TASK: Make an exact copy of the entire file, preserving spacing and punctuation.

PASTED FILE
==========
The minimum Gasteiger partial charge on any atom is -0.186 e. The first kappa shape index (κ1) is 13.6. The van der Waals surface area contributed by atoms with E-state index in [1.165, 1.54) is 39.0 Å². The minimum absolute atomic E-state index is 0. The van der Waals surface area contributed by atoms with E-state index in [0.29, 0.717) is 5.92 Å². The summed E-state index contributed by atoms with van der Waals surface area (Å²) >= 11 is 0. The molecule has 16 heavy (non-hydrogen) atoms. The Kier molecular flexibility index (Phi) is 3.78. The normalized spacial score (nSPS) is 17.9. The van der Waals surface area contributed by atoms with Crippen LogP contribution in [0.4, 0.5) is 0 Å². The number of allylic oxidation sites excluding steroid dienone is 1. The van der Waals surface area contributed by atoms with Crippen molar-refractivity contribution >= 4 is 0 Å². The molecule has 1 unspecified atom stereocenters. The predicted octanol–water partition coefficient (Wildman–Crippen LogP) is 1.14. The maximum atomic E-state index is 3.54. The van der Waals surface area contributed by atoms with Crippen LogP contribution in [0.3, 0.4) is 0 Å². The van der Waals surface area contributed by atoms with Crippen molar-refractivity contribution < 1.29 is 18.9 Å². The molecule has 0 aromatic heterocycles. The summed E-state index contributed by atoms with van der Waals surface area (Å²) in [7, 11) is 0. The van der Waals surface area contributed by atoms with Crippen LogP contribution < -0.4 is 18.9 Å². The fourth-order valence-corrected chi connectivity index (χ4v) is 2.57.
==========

The minimum Gasteiger partial charge on any atom is -0.186 e. The first kappa shape index (κ1) is 13.6. The van der Waals surface area contributed by atoms with E-state index in [1.165, 1.54) is 39.0 Å². The minimum absolute atomic E-state index is 0. The van der Waals surface area contributed by atoms with E-state index in [0.29, 0.717) is 5.92 Å². The summed E-state index contributed by atoms with van der Waals surface area (Å²) >= 11 is 0. The molecule has 16 heavy (non-hydrogen) atoms. The Kier molecular flexibility index (Phi) is 3.78. The normalized spacial score (nSPS) is 17.9. The van der Waals surface area contributed by atoms with Crippen LogP contribution in [0.4, 0.5) is 0 Å². The number of allylic oxidation sites excluding steroid dienone is 1. The van der Waals surface area contributed by atoms with Crippen molar-refractivity contribution >= 4 is 0 Å². The molecule has 1 unspecified atom stereocenters. The predicted octanol–water partition coefficient (Wildman–Crippen LogP) is 1.14. The maximum atomic E-state index is 3.54. The van der Waals surface area contributed by atoms with Crippen LogP contribution in [0.3, 0.4) is 0 Å². The van der Waals surface area contributed by atoms with Crippen molar-refractivity contribution < 1.29 is 18.9 Å². The molecule has 0 aromatic heterocycles. The summed E-state index contributed by atoms with van der Waals surface area (Å²) in [7, 11) is 0. The van der Waals surface area contributed by atoms with Crippen LogP contribution < -0.4 is 18.9 Å². The fourth-order valence-corrected chi connectivity index (χ4v) is 2.57.